America’s opioid addiction: ‘I ended up selling all my valuable stuff to buy pills’

theguardianlogoOn the outskirts of Kingsport, Tennessee, Kim, a therapist, faces a small group of people sitting in folding chairs. She’s helping them rid their life of illegal drugs.

The attendees are all white and working class, self-described “dirt poor”, and none with college degrees. They have come to spend hours talking of past and present pains, offer each other support, and pee in a cup. If they pass the test, they will get their weekly prescription of Suboxone, an FDA-approved narcotic for opioid addiction treatment. Or as it is called on the streets, “fake heroin”.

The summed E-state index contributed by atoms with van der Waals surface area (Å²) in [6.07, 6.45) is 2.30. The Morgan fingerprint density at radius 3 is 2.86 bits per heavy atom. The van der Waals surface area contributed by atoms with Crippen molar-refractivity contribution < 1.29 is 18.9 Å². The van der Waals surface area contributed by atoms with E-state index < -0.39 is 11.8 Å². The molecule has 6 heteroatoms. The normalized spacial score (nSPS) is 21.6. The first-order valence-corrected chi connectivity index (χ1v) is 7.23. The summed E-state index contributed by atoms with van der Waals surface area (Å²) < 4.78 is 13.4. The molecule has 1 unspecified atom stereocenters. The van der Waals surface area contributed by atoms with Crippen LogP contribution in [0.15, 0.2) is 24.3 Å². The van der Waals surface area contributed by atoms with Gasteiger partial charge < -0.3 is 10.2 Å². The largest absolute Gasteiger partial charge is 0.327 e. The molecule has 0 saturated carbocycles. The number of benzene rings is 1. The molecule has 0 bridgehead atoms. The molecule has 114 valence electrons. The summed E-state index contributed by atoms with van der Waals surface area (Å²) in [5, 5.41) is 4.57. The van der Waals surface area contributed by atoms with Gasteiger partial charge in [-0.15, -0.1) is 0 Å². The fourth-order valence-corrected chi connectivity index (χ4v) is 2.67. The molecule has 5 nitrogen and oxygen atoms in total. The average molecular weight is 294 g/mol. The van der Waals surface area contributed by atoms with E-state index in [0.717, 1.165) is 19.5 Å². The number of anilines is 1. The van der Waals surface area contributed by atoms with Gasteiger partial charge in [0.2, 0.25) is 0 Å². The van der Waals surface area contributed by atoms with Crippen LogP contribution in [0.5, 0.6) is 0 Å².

Kingsport is where the Appalachians cross into eastern Tennessee. It’s a factory town cut in two by train lines and surrounded by hills. The few parts that are flat are stuffed with shopping malls, themselves filled with franchises. On maps, the area is mostly colored green for national forest, or brown for the hills. But on maps showing drug overdoses in the US it is dark red, the color used for the most deaths.

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